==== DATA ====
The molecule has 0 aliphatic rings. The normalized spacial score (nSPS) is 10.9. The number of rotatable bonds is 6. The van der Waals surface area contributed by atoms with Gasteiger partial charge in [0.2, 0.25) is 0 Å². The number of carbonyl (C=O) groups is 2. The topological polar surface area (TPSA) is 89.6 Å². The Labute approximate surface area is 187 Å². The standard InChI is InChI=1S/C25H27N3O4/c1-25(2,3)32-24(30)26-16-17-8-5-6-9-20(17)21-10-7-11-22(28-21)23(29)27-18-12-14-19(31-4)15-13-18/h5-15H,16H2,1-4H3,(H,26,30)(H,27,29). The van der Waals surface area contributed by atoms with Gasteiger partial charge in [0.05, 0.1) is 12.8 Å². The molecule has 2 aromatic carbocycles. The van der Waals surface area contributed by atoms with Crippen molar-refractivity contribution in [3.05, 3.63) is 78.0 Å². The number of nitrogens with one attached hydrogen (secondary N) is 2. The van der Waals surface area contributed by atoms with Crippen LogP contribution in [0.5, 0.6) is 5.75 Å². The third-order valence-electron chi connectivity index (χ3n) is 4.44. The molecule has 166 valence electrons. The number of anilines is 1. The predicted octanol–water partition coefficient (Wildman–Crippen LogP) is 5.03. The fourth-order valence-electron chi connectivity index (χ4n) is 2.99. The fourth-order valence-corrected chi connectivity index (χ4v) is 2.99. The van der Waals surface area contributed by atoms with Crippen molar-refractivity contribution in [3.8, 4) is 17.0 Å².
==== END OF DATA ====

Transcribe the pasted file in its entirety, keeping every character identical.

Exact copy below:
The molecule has 0 aliphatic rings. The normalized spacial score (nSPS) is 10.9. The number of rotatable bonds is 6. The van der Waals surface area contributed by atoms with Gasteiger partial charge in [0.2, 0.25) is 0 Å². The number of carbonyl (C=O) groups is 2. The topological polar surface area (TPSA) is 89.6 Å². The Labute approximate surface area is 187 Å². The standard InChI is InChI=1S/C25H27N3O4/c1-25(2,3)32-24(30)26-16-17-8-5-6-9-20(17)21-10-7-11-22(28-21)23(29)27-18-12-14-19(31-4)15-13-18/h5-15H,16H2,1-4H3,(H,26,30)(H,27,29). The van der Waals surface area contributed by atoms with Gasteiger partial charge in [0.05, 0.1) is 12.8 Å². The molecule has 2 aromatic carbocycles. The van der Waals surface area contributed by atoms with Crippen molar-refractivity contribution in [3.05, 3.63) is 78.0 Å². The number of nitrogens with one attached hydrogen (secondary N) is 2. The van der Waals surface area contributed by atoms with Crippen LogP contribution in [0.5, 0.6) is 5.75 Å². The third-order valence-electron chi connectivity index (χ3n) is 4.44. The molecule has 166 valence electrons. The number of anilines is 1. The predicted octanol–water partition coefficient (Wildman–Crippen LogP) is 5.03. The fourth-order valence-electron chi connectivity index (χ4n) is 2.99. The fourth-order valence-corrected chi connectivity index (χ4v) is 2.99. The van der Waals surface area contributed by atoms with Crippen molar-refractivity contribution in [3.8, 4) is 17.0 Å².